A Late Good Night

My lamp is out, my task is done,
And up the stair with lingering feet
I climb. The staircase clock strikes one.
Good night, my love! good night, my sweet!

My solitary room I gain.
A single star makes incomplete
The blackness of the window pane.
Good night, my love! good night, my sweet!

Dim and more dim its sparkle grows,
And ere my head the pillows meet,
My lids are fain themselves to close.
Good night, my love! good night, my sweet!

My lips no other words can say,


A Lady Who Thinks She Is Thirty

Unwillingly Miranda wakes,
Feels the sun with terror,
One unwilling step she takes,
Shuddering to the mirror.

Miranda in Miranda's sight
Is old and gray and dirty;
Twenty-nine she was last night;
This morning she is thirty.

Shining like the morning star,
Like the twilight shining,
Haunted by a calendar,
Miranda is a-pining.

Silly girl, silver girl,
Draw the mirror toward you;
Time who makes the years to whirl
Adorned as he adored you.


A June-Tide Echo

(After a Richter Concert.)


In the long, sad time, when the sky was grey,
And the keen blast blew through the city drear,
When delight had fled from the night and the day,
My chill heart whispered, " June will be here!

" June with its roses a-sway in the sun,
Its glory of green on mead and tree."
Lo, now the sweet June-tide is nearly done,
June-tide, and never a joy for me

Is it so much of the gods that I pray?
Sure craved man never so slight a boon!


A Hymn to the Moon

Written in July, in an arbour


Thou silver deity of secret night,
Direct my footsteps through the woodland shade;
Thou conscious witness of unknown delight,
The Lover's guardian, and the Muse's aid!
By thy pale beams I solitary rove,
To thee my tender grief confide;
Serenely sweet you gild the silent grove,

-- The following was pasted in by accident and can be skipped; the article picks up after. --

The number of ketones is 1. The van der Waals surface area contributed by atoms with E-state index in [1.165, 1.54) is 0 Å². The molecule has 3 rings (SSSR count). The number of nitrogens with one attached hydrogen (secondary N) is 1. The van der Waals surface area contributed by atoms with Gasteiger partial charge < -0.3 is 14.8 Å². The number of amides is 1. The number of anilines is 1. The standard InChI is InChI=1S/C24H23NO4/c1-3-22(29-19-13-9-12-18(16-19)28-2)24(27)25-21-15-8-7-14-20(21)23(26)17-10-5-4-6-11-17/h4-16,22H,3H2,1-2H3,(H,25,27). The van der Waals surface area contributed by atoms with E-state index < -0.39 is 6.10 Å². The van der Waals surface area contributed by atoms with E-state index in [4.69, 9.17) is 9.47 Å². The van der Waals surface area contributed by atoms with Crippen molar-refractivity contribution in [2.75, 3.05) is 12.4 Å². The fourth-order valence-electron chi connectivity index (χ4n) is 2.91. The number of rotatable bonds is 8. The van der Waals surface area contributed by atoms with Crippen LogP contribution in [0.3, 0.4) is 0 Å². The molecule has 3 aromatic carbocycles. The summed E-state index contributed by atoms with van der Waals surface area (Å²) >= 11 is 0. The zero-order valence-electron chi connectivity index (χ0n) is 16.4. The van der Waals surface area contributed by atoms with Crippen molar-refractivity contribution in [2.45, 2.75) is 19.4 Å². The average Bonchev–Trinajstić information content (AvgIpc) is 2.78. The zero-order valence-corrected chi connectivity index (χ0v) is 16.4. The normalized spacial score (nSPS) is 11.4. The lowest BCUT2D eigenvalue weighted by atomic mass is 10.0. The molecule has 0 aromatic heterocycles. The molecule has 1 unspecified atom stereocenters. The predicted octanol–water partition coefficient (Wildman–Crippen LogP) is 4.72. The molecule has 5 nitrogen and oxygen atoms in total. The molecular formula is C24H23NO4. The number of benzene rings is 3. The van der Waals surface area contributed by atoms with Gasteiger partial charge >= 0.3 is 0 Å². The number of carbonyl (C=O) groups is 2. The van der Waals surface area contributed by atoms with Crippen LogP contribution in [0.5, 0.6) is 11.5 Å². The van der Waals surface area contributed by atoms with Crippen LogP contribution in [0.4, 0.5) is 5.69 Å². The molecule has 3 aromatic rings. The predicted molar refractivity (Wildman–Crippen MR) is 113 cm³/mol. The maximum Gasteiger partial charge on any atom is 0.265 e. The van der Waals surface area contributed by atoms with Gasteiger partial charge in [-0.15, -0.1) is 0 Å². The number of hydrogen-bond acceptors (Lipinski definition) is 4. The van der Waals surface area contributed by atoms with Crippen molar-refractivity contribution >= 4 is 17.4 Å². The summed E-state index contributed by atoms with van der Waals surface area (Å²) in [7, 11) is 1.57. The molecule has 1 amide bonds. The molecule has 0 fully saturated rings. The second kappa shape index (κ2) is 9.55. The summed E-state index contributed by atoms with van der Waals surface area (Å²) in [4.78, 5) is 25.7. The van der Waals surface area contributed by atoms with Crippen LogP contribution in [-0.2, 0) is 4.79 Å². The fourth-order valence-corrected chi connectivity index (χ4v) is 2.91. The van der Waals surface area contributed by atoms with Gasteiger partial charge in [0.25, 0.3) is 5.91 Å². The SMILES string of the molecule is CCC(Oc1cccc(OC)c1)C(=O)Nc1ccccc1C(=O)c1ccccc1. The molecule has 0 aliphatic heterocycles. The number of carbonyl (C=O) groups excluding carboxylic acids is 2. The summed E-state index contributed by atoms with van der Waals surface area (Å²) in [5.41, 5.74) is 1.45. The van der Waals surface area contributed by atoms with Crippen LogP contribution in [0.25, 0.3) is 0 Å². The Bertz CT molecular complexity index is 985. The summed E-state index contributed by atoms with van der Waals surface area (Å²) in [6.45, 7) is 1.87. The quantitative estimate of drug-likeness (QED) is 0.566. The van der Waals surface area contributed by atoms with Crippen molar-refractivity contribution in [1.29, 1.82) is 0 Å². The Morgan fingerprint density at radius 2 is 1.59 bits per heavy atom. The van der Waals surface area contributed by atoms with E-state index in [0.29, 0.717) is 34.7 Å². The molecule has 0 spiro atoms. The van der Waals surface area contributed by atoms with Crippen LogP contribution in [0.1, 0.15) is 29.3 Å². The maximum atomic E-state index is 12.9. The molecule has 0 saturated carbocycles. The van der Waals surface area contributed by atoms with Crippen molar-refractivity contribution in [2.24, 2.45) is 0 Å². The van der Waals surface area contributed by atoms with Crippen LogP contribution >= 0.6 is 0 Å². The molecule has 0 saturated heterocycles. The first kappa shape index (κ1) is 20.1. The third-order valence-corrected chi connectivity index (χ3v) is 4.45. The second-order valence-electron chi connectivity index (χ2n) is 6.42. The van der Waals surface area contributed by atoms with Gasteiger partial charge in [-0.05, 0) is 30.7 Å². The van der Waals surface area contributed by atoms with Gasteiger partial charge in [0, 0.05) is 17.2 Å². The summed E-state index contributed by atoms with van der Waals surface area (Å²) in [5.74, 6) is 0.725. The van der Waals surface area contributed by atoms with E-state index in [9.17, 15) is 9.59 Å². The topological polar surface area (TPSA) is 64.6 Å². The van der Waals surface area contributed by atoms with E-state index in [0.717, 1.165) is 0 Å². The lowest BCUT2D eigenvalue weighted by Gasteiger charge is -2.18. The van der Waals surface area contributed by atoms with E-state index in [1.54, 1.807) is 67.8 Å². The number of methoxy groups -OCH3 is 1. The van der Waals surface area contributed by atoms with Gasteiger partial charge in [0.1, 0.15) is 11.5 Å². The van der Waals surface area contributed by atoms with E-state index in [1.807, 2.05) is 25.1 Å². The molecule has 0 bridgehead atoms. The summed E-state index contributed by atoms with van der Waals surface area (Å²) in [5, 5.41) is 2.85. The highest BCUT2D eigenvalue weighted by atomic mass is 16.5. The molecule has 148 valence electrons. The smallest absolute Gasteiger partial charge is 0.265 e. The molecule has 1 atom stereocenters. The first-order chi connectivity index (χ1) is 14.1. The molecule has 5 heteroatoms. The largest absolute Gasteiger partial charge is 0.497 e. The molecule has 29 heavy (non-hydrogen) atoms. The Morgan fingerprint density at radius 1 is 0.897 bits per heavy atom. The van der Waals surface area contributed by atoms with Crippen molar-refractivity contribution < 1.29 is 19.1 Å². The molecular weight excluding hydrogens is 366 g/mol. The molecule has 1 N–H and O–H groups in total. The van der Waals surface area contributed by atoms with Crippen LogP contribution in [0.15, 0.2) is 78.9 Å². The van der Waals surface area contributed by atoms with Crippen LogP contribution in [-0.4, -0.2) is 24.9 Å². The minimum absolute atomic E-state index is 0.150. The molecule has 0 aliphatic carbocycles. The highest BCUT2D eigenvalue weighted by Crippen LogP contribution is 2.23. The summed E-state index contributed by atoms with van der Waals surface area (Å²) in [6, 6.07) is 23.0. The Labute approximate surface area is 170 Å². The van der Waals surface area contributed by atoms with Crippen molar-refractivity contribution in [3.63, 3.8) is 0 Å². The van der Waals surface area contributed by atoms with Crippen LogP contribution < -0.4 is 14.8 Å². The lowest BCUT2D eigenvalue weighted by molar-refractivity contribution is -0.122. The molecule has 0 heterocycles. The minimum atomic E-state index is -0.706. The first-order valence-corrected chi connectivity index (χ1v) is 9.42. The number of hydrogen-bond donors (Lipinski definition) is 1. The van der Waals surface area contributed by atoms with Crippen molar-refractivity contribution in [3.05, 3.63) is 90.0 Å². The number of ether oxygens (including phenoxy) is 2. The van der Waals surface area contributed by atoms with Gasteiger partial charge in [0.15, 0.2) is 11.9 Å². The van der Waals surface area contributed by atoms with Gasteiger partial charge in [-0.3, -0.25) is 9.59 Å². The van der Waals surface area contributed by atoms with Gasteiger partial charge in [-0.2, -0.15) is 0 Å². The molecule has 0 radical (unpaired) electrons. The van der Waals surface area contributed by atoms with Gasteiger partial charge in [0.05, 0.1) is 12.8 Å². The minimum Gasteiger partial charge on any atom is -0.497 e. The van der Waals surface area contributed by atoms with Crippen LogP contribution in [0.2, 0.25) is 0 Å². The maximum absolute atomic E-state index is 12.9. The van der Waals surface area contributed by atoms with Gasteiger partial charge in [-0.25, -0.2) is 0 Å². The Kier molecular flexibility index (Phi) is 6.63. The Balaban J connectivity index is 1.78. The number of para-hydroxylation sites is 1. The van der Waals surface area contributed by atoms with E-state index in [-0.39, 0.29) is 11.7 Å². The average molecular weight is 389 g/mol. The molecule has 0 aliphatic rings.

My friend, my goddess, and my guide.
E'en thee, fair queen, from thy amazing height,
The charms of young Endymion drew;
Veil'd with the mantle of concealing night;


A Hymn To Christ At The Author's Last Going Into Germany

In what torn ship soever I embark,
That ship shall be my emblem of thy Ark;
What sea soever swallow me, that flood
Shall be to me an emblem of thy blood;
Though thou with clouds of anger do disguise
Thy face, yet through that mask I know those eyes,
Which, though they turn away sometimes,
They never will despise.

I sacrifice this Island unto thee,
And all whom I loved there, and who loved me;
When I have put our seas 'twixt them and me,
Put thou thy sea betwixt my sins and thee.


A Hymn for Morning

See the star that leads the day
Rising shoots a golden ray,
To make the shades of darkness go
From heaven above and earth below;
And warn us early with the sight
To leave the beds of silent night,
From a heart sincere and sound
From its very deepest ground,
Send devotion up on high
Wing'd with heat to reach the sky.
See the time for sleep has run,
Rise before, or with the sun,
Lift thine hands and humbly pray
The fountain of eternal day,
That as the light serenely fair


A Hymn for Evening

The beam-repelling mists arise,
And evening spreads obscurer skies;
The twilight will the night forerun,
And night itself be soon begun.
Upon thy knees devoutly bow,
And pray the Lord of glory now
To fill thy breast, or deadly sin
May cause a blinder night within.
And whether pleasing vapours rise
Which gently dim the closing eyes,
Which make the weary members bless'd
With sweet refreshment in their rest,
Or whether spirits in the brain
Dispel their soft embrace again,


A Hunter's Indian Dove

Dark is her cheek, but her blood’s rich blush
Comes through its dusk with a sunset flush,
While joy, like a prairie-bee, slaketh its drouth
At the red honey-cup of her smiling mouth,
And her wild eyes glow, like meteors, there
’Neath the streaming storm of her night-black hair.
And ever I pride in my forest choice,
The more while I list to her bird-like voice,
Warbling old songs in her own wild speech,
But with this new burden still added to each;
“Who’ll pity, who’ll comfort the dark wood-dove


A Hole In The Floor

for Rene Magritte

The carpenter's made a hole
In the parlor floor, and I'm standing
Staring down into it now
At four o'clock in the evening,
As Schliemann stood when his shovel
Knocked on the crowns of Troy.

A clean-cut sawdust sparkles
On the grey, shaggy laths,
And here is a cluster of shavings
>From the time when the floor was laid.
They are silvery-gold, the color
Of Hesperian apple-parings.

Kneeling, I look in under
Where the joists go into hiding.


A heine love song

The image of the moon at night
All trembling in the ocean lies,
But she, with calm and steadfast light,
Moves proudly through the radiant skies,

How like the tranquil moon thou art--
Thou fairest flower of womankind!
And, look, within my fluttering heart
Thy image trembling is enshrined!


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